In Thomas J. DiLorenzo's Myth of the Natural Monopoly, we can see many examples of competing utilities before government regulation stifled competition and limited choices.

There is no evidence at all that at the outset of public-utility regulation there existed any such phenomenon as a "natural monopoly." As Harold Demsetz has pointed out:

Six electric light companies were organized in the one year of 1887 in New York City. Forty-five electric light enterprises had the legal right to operate in Chicago in 1907. Prior to 1895, Duluth, Minnesota, was served by five electric lighting companies, and Scranton, Pennsylvania, had four in 1906. … During the latter part of the 19th century, competition was the usual situation in the gas industry in this country. Before 1884, six competing companies were operating in New York City … competition was common and especially persistent in the telephone industry … Baltimore, Chicago, Cleveland, Columbus, Detroit, Kansas City, Minneapolis, Philadelphia, Pittsburgh, and St. Louis, among the larger cities, had at least two telephone services in 1905.

Government was lobbied (as today) to prevent and stifle competition.

The history of the Gas Light Company of Baltimore is that, from its founding in 1816, it constantly struggled with new competitors. Its response was not only to try to compete in the marketplace, but also to lobby the state and local government authorities to refrain from granting corporate charters to its competitors. The company operated with economies of scale, but that did not prevent numerous competitors from cropping up.

"Competition is the life of business," the Baltimore Sun editorialized in 1851 as it welcomed news of new competitors in the gas light business. The Gas Light Company of Baltimore, however, "objected to the granting of franchise rights to the new company."

This shows that government control over private services are empirically bad for consumers. It's a case of concentrated benefits, dispersed costs, and of rent seeking.

As a further empirical example of the benefit of the absence of government regulation, Somalia has the best internet in all of Africa due to its government collapse.

After the start of the civil war, various new telecommunications companies began to spring up in the country and competed to provide missing infrastructure. Somalia now offers some of the most technologically advanced and competitively priced telecommunications and internet services in the world. Funded by Somali entrepreneurs and backed by expertise from China, Korea and Europe, these nascent telecommunications firms offer affordable mobile phone and internet services that are not available in many other parts of the continent.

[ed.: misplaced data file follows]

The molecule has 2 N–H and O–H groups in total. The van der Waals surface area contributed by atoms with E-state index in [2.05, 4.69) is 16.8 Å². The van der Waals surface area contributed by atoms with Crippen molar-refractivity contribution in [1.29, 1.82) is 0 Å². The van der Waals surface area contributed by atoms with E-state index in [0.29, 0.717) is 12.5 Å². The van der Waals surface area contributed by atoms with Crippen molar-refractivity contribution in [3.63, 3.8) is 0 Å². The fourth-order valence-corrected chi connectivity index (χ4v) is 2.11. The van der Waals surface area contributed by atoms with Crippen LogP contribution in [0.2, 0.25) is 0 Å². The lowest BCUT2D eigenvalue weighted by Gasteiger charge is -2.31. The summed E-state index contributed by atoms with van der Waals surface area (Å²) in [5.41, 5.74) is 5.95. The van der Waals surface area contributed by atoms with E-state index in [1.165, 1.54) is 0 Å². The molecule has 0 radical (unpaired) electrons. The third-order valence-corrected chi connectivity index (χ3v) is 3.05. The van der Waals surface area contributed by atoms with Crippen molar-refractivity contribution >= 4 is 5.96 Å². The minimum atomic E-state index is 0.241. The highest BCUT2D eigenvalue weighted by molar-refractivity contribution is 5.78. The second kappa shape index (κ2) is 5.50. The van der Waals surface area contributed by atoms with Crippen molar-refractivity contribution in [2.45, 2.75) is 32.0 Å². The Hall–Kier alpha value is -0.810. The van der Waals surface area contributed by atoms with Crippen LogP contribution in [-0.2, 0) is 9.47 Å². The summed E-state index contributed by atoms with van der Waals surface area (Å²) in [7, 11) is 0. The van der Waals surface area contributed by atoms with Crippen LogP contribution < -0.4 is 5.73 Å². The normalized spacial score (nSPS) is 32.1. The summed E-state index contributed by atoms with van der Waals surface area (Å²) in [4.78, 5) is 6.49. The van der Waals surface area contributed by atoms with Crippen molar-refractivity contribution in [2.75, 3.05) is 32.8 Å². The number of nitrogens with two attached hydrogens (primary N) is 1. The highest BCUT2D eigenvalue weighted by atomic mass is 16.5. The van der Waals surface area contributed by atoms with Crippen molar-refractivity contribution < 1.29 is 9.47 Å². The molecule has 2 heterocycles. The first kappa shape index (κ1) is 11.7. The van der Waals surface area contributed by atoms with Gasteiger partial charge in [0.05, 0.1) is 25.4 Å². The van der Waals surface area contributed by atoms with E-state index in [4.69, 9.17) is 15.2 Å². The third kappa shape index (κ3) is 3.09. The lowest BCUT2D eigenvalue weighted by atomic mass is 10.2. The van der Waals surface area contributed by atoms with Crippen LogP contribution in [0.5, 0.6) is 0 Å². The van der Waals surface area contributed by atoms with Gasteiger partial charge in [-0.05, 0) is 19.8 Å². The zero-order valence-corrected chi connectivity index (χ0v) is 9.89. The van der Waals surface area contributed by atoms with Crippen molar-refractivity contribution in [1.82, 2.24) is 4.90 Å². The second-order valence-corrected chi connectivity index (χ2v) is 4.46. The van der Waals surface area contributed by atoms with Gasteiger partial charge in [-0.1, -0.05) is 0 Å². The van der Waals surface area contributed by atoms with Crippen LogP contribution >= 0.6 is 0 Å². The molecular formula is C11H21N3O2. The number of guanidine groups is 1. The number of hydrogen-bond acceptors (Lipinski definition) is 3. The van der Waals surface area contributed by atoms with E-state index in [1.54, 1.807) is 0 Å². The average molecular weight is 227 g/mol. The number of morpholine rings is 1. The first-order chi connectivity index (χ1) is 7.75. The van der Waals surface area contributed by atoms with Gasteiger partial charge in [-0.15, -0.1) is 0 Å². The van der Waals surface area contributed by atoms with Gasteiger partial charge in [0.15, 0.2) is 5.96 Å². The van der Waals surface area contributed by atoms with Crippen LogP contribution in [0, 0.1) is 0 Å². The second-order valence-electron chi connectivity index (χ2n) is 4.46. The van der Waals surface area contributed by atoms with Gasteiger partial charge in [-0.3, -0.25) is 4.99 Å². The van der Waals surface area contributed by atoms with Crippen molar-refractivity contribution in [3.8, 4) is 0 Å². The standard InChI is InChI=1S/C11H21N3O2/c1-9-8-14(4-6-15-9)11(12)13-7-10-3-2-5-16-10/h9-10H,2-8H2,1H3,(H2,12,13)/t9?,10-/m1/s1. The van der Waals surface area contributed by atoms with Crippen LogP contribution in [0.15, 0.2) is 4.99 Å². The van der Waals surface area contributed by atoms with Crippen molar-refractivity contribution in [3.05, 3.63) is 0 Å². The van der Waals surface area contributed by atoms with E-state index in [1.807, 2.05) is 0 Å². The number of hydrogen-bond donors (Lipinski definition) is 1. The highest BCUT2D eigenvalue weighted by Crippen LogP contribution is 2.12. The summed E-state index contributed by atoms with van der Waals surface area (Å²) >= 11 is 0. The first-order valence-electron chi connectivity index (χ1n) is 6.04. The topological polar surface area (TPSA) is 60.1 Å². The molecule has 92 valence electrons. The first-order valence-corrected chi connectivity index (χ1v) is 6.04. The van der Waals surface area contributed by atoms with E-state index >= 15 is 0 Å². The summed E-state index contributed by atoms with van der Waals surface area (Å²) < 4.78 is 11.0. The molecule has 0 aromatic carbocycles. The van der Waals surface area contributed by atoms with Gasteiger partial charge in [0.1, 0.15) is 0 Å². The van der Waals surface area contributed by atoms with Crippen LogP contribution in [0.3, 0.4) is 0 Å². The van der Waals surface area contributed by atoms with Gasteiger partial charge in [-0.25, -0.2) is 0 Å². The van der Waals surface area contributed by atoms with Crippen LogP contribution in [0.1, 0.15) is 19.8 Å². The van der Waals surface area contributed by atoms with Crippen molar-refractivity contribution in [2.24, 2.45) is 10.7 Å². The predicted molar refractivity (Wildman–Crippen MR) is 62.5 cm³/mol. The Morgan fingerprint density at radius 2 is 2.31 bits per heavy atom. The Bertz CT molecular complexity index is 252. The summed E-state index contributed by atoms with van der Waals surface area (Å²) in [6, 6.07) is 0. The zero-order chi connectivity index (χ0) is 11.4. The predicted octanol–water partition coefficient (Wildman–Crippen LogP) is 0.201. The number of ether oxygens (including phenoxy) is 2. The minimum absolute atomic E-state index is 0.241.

After forming partnerships with multinational corporations such as Sprint, ITT and Telenor, these firms now offer the cheapest and clearest phone calls in Africa. These Somali telecommunication companies also provide services to every city, town and hamlet in Somalia. There are presently around 25 mainlines per 1,000 persons, and the local availability of telephone lines (tele-density) is higher than in neighboring countries; three times greater than in adjacent Ethiopia.

As an example of the various competing services available in the USA, there is

When people complain there is no choice, what they usually mean is they are afraid of change. Now that censorship is a factor in comparison shopping, they may find a slower alternative preferable to no access at all.

Here is a news segment showing the many cheaper alternative choices for internet access in a Canadian city, and an analysis with a consumer psychologist for why people do not use them more often. Some of the main reasons people do not switch to another provider over larger corporations are

  • Fear - they fear the unknown
  • Habit - they have a habit of paying their current provider
  • Quality - they perceive that a cheaper alternative may be lower quality
  • Trust institutions - they tend to trust large institutions


Personally, I believe those people deserve to pay higher prices, like a tax on the stupid.